Commemoration of mining history
Monday, 4th April, 2011
Following my recent trip to Banska Stiavnica, Slovakia and meeting the Mayor of Rio Tinto (Spain), it got me thinking about hosting an annual event to commemorate and celebrate our mining history.
The community of Rio Tinto has an annual celebration to commemorate its history and celebrate its mining future.
The arrival of December for Rio Tinto is cause for celebration for the whole community and includes a complete program of events incorporating conferences, films, concerts and many other activities that has the support of the mining company. All the activities are centred on December 4, the Feast Day of Saint Barbara, Patron Saint of Miners.
According to legend, a young Barbara was turned over to the Roman authorities by her father after she declared she was a Christian. The Romans scourged her, but her wounds healed immediately.
She was taken before the brutal prefect Martinianus who gave her a choice. "Spare yourself and offer to the gods or else die by cruel torments."
Barbara replied; "I offer to my God Jesus Christ."
She was taken away, tortured and condemned to die. Dioscorus took his own daughter's life with a blow from his sword. Afterwards, he was struck by lightning and his body consumed.
Saint Barbara was martyred in 306 AD. The legend of the lightning bolt caused her to be regarded as the patron saint in time of danger from thunderstorms, fires and sudden death.
When gunpowder made its appearance in the Western world, Saint Barbara was invoked for aid against accidents resulting from explosions. She became the patron, not only to miners, but also artillerymen, builders, stonemasons, gravediggers and sailors.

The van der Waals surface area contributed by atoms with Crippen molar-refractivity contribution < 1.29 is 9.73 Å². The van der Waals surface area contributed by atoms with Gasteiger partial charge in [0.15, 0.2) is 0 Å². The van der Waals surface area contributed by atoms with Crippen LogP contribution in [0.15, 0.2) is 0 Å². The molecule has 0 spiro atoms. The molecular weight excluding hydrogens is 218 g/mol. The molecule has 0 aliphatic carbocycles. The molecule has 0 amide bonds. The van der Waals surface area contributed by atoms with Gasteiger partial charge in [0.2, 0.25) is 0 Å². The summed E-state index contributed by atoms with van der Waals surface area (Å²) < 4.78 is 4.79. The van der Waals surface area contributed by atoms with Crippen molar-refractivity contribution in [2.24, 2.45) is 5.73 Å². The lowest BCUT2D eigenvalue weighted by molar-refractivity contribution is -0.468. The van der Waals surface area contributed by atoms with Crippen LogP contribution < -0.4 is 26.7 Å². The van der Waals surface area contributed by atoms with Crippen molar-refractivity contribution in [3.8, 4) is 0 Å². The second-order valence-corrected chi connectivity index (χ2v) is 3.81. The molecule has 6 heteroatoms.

St Barbara's feast day appears on the most ancient holy day calendars. The feast of St Barbara is celebrated throughout central Europe, in Spain, in mining areas of Latin America, and other places in the world.
This event is also celebrated in Kalgoorlie and the Hunter Valley every year.
Kalgoorlie's event, the Saint Barbara's Festival, forms a part of the annual Goldfields events calendar, solidifying the partnership between the mining industry and the community of Kalgoorlie-Boulder.
The Festival recognises the on-going socio-economic contributions the mining sector makes to the region.
In the Hunter Valley, the annual celebrations have grown considerably and in 2003 the Association of The Friends of Saint Barbara was incorporated. The aim of the association is to give people with an interest in the underground mining industry an opportunity to meet socially on December 4 each year, to share experiences and enjoy the companionship of others over a "feast".
The association also intends to provide a scholarship to a deserving candidate from the Hunter coal mining industry that will provide a unique opportunity to supplement their professional development.
December 4, is a great day for Broken Hill also to acknowledge its valuable mining history and future with other communities from around the world who share a similar heritage, so I am convening a meeting with interested parties.
I have invited mining companies, union representatives, people with a long term interest in the community and the Minister's Fraternal to meet so we can discuss a memorial service followed by a celebration of mining and what it holds for the future of Broken Hill.
I am hoping this will become an annual event that will start locally and extend to a national celebration in years to come.